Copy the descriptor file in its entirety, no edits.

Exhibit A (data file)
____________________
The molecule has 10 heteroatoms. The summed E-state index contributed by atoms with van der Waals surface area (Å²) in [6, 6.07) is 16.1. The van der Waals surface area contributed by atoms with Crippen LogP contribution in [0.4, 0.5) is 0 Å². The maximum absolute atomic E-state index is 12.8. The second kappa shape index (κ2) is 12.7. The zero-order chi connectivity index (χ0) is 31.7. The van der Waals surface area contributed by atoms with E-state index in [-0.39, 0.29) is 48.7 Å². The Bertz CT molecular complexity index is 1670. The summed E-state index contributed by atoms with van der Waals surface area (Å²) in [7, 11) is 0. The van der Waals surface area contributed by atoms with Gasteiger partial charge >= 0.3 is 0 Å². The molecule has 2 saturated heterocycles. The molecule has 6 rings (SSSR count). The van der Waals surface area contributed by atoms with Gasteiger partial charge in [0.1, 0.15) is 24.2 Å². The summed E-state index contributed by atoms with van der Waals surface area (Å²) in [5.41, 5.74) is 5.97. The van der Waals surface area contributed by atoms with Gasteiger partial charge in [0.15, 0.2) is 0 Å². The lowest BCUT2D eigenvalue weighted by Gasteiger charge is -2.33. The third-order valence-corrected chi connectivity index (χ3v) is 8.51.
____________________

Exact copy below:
The molecule has 10 heteroatoms. The summed E-state index contributed by atoms with van der Waals surface area (Å²) in [6, 6.07) is 16.1. The van der Waals surface area contributed by atoms with Crippen LogP contribution in [0.4, 0.5) is 0 Å². The maximum absolute atomic E-state index is 12.8. The second kappa shape index (κ2) is 12.7. The zero-order chi connectivity index (χ0) is 31.7. The van der Waals surface area contributed by atoms with E-state index in [-0.39, 0.29) is 48.7 Å². The Bertz CT molecular complexity index is 1670. The summed E-state index contributed by atoms with van der Waals surface area (Å²) in [7, 11) is 0. The van der Waals surface area contributed by atoms with Gasteiger partial charge >= 0.3 is 0 Å². The molecule has 2 saturated heterocycles. The molecule has 6 rings (SSSR count). The van der Waals surface area contributed by atoms with Gasteiger partial charge in [0.1, 0.15) is 24.2 Å². The summed E-state index contributed by atoms with van der Waals surface area (Å²) in [5.41, 5.74) is 5.97. The van der Waals surface area contributed by atoms with Gasteiger partial charge in [0.15, 0.2) is 0 Å². The lowest BCUT2D eigenvalue weighted by Gasteiger charge is -2.33. The third-order valence-corrected chi connectivity index (χ3v) is 8.51.